Acer Aspire One D250 review
Acer is the first manufacturer to offer Google's Android operating system on a netbook. Is this a turning point for the market? Or not? We review the Acer Aspire One D250 to find out.
That said it's still mightily usable, and though it might be your preference, we wouldn't rush to recommend returning to XP.
While you can switch straight to Windows from Android, you can't do the same from Windows instead there's a utility that lets you choose which one to boot to automatically.
In other terms the Aspire One's highlight is the 10.1 display. With its LED backlight it presents very fine, bright, clear, and vivid images. The shell of our sample was attractive, as was the brushed metal finish around the keyboard but we're less impressed by its looks than we were 18 months ago.
We weren't fans of the keys either, which had too little travel and a slight but distracting wobble to them. The small size of the trackpad is also hard to get used to and has a slightly abrasive surface. After a day's use our finger actually felt sore. Finally, the trackpad buttons aren't the most solid. That said, as far as overall build goes, there's nothing to complain about.
A utility in Windows enables you to choose which OS to boot to by default.
Overall, it's hard not to enjoy using the Aspire One, with the 6-cell battery that's now standard delivering 7hrs and 57 minutes in our light use test and around 5-6 hours of real world use with Wi-Fi activated.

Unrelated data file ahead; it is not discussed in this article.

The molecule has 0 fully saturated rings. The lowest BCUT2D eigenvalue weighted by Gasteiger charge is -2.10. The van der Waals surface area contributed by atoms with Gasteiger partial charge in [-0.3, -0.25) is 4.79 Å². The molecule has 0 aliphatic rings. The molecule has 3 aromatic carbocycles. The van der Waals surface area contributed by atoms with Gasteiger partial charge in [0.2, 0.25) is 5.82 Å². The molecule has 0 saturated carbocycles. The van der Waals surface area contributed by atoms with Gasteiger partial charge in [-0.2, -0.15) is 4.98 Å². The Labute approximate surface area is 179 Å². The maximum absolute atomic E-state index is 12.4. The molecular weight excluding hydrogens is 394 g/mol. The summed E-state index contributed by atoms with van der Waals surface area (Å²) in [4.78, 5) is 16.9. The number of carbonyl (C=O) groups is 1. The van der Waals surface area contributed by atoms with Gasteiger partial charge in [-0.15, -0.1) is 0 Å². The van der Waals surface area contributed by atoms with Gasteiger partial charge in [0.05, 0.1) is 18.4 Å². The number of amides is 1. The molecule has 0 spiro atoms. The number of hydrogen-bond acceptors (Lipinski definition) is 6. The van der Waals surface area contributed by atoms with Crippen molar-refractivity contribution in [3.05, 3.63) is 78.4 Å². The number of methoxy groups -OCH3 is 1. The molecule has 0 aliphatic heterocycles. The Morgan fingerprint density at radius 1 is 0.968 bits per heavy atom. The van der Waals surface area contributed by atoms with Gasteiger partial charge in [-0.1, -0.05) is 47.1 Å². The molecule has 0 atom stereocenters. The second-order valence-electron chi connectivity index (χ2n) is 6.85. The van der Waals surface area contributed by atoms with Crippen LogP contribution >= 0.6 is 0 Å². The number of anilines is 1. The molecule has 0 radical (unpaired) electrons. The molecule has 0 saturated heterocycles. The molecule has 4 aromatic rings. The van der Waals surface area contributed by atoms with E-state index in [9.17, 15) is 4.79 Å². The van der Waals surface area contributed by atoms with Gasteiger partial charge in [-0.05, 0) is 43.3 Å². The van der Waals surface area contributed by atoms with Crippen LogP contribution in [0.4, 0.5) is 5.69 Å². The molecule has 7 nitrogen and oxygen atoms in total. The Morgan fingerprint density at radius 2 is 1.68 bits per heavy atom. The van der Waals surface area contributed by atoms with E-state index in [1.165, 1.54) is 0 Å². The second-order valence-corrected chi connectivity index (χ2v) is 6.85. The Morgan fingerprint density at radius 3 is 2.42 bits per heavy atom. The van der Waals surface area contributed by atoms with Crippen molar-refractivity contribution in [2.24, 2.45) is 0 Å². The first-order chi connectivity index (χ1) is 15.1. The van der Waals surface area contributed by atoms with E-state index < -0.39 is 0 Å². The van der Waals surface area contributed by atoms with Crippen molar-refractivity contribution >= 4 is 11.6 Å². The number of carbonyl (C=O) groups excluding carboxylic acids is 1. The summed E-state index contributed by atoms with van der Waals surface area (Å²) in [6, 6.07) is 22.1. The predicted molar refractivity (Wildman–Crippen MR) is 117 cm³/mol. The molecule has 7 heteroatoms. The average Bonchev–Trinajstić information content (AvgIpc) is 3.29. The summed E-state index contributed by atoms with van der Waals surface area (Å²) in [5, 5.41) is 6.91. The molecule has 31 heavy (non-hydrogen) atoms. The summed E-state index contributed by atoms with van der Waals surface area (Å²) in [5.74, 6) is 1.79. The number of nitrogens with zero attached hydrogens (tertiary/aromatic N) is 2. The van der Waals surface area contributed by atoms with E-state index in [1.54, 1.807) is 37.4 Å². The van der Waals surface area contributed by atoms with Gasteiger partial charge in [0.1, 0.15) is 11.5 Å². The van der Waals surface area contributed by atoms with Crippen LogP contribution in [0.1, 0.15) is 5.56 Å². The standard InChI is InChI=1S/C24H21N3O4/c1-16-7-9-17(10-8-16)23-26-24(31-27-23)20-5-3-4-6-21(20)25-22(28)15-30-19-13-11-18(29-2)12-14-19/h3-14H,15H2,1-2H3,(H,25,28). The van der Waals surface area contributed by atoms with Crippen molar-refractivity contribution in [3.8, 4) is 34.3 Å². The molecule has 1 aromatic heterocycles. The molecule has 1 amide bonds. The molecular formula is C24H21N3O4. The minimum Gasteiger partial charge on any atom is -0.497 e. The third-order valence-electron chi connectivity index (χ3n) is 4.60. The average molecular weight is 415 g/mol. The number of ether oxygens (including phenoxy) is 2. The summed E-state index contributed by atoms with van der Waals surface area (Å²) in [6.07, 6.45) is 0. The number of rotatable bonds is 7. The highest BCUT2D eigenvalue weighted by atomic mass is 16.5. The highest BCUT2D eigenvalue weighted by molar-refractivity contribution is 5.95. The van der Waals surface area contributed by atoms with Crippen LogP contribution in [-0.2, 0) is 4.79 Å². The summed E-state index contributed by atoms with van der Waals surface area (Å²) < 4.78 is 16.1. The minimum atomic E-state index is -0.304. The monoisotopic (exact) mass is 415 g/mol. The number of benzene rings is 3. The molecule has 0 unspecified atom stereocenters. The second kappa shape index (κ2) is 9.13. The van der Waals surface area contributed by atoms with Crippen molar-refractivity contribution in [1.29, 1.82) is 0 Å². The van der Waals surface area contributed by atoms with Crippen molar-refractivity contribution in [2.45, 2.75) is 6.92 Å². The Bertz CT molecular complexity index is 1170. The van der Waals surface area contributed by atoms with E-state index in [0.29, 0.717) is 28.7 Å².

However, there are other netbooks on the market that can deliver longer battery life and better ergonomics, and it has to be said that in its present bare form, the inclusion of Android is not a major attraction for us we'd rather just hibernate Windows and make do.
The Aspire One is certainly a good netbook but wouldn't be our first choice.
Judged on its own, the Aspire One is a decent netbook, with a great screen, and with a 6-cell battery as standard, it offers reasonable battery life. However, Android proves to be a somewhat disappointing experience, while Windows 7 feels a tad sluggish, leaving this as an interesting machine but not one we'd rush to recommend.
Processor: Intel Atom N270 Memory: 1GB Hard disk: 250GB Display: 10.1in, 1,024 x 600 Weight: 1.24Kg Connectivity: 802.11g, Bluetooth, Ethernet Ports: 3x USB, headphone, microphone, Kensington lock Battery: 6-cell 4400mAh Warranty: 1yr
In This Article
Choosing a collaboration platform
Eight questions every IT leader should askDownload now
Performance benchmark: PostgreSQL/ MongoDB
Helping developers choose a databaseDownload now
Customer service vs. customer experience
Three-step guide to modern customer experienceDownload now
Taking a proactive approach to cyber security
A complete guide to penetration testingDownload now